I have carefully gone through this Bill, and I do not find that, any more than its predecessors, it deals with the position created in years gone by in any equitable manner or that it metes out justice to those civil servants who took the side of Ireland at a critical time in our history. When the Treaty came, the British Government took care to protect in the Treaty those civil servants who held on to their positions and were loyal to the old régime. Protection was given to them if they remained on, and they were accorded rights that even the Free State Government could not take from them. If they retired, they were to have the advantage of a certain number of added years. If it could be shown that their position was being worsened, they could apply for still better conditions on retirement. The least our Government could have done was to have seen that Irish civil servants who took the side of Ireland in that period would be given similar treatment. Even now, perhaps, it is not too late to remedy the injustice that was then permitted. These victimised civil servants should get from our Government at least as good terms as were given by the British Government to those who were considered loyal to the British régime. That was not done at that time, it has not been done since, and it is not proposed to be done by this Bill.
I can speak with authority on behalf of those civil servants to whom I refer. When the Treaty came, these victimised civil servants came together and formed an association. They asked for an interview with the then head of the Provisional Government, the late General Collins. He gave that interview. A deputation of three from the victimised civil servants' association waited on General Collins in the City Hall. That deputation consisted of Mr. Dowling, who had been dismissed from the Registrar-General's office in 1918; Mr. P.S. O'Hegarty, the present Secretary of the G.P.O., and myself. On behalf of the victimised civil servants, we put up certain proposals. Briefly, they were that, from the time of our dismissal up to that date, we should get our back pay; that we should get compulsory retirement terms as good as those given in the Treaty to those civil servants who were not disturbed, or that we should have the option of reinstatement with the rank and emoluments we would have attained if we had not been disturbed. General Collins promised us those terms, with the proviso that, in the case of any victimised civil servant who had got financial help from public funds, the amount, when ascertained, should be deducted from the back money when ascertained. That proviso was at once accepted. That agreement with General Collins has never been honoured.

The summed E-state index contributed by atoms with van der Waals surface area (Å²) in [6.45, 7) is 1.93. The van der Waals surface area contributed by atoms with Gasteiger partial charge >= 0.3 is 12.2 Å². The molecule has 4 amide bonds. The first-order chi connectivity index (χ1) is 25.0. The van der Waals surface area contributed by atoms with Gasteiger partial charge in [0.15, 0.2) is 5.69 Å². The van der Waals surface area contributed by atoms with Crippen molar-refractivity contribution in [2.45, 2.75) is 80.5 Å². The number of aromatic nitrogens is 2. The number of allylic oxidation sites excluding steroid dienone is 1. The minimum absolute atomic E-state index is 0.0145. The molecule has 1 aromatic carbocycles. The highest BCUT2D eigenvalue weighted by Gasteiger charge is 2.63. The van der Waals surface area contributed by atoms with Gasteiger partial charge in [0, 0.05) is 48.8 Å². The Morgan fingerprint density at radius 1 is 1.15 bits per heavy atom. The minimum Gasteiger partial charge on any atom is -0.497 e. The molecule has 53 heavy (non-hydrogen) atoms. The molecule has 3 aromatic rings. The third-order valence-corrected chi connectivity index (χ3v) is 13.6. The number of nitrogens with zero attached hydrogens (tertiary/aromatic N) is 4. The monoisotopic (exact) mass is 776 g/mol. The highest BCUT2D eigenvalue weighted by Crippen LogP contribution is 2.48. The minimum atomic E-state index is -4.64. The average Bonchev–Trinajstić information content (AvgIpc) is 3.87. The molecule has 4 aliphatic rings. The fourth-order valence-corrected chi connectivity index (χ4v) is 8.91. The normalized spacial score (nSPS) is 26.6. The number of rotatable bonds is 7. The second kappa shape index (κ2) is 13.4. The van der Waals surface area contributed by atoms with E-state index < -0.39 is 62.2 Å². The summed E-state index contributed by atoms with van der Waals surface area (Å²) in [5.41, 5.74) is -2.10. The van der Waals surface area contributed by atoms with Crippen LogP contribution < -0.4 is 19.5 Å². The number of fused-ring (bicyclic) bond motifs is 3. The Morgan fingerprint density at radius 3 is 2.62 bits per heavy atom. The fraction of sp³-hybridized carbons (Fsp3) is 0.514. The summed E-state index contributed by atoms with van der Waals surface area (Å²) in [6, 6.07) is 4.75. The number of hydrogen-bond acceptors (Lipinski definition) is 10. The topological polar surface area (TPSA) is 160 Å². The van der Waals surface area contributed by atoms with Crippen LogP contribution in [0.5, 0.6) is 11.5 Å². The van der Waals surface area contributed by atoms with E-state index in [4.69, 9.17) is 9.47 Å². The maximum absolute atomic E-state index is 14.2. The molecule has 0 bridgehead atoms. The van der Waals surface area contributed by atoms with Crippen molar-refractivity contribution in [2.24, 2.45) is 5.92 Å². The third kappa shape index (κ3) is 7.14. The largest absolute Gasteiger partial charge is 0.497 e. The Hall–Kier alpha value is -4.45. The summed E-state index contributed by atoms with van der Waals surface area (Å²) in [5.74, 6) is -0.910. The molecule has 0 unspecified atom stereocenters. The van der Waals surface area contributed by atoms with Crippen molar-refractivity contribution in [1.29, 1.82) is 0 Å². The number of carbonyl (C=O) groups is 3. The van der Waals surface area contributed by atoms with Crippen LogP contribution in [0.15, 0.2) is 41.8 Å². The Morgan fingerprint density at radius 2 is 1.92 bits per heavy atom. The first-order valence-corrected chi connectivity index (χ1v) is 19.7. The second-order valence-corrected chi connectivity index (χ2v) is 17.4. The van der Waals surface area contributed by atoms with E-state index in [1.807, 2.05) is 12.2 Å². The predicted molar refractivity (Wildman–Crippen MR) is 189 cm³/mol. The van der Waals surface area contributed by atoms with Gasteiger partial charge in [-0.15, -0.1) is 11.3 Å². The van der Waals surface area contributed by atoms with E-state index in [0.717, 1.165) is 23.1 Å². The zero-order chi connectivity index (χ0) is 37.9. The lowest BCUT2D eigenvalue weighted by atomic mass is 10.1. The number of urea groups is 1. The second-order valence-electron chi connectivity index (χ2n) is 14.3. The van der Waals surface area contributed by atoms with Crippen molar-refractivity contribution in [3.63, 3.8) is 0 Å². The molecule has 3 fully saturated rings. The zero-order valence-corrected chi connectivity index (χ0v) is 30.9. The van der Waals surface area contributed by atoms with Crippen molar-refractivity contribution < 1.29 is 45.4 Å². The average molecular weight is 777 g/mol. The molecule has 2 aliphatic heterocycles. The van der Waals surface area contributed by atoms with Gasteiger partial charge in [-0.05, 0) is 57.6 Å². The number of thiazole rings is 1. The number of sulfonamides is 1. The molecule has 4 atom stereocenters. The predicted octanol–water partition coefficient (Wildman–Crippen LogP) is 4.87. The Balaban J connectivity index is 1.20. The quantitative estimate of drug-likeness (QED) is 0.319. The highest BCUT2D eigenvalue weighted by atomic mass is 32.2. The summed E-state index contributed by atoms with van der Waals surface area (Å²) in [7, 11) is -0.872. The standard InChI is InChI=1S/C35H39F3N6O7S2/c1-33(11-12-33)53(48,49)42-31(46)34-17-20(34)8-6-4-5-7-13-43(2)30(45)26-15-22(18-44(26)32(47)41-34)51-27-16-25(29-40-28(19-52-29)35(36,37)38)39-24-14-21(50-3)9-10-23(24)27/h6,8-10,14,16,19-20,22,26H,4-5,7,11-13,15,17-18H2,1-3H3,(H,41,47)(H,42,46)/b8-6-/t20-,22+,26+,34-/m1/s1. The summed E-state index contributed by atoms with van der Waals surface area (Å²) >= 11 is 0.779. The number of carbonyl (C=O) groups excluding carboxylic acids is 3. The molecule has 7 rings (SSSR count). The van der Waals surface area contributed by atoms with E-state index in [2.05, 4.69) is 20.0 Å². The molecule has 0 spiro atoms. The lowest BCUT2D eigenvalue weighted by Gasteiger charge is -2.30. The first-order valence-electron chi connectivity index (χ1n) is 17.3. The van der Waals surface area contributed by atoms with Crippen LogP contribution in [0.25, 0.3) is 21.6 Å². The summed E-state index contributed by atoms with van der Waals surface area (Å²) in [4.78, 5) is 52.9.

As I read this Bill it is not proposed to honour that undertaking now. It is not proposed to give even-handed justice to Irish civil servants who then took the part of Ireland; it is not proposed to give them equal treatment with those who remained loyal to the British and worked the British régime here while we had to walk the streets of Dublin, perhaps without a bob in our pockets. We are grateful now after having gone through these privations. We are grateful we do not owe any gratitude to the Government, past or present, for any position we are in. But we are still grateful that we are not now paupers knocking at the workhouse doors. At the same time I say this—and I am speaking with the full authority of all those victimised civil servants—that we demand of this Government at least as good treatment as those civil servants, who were not disturbed, got from the British Government. I think the Irish people would endorse that and say that that treatment should be granted. I remember after the rising in 1916 when the National Aid Fund and the Prisoners' Dependents' Fund were set up here to help the victims and the dependents of those who were killed or executed as a result of the insurrection that the Irish people in a few months, at home and over the water, subscribed £150,000 to help the victims. That showed how the heart of the Irish people at home and abroad was beating. I am sure those who so generously contributed to help the people who suffered in the national effort in 1916 will be surprised to hear that up to this justice has not been done to those who took the side of Ireland from 1916 onwards.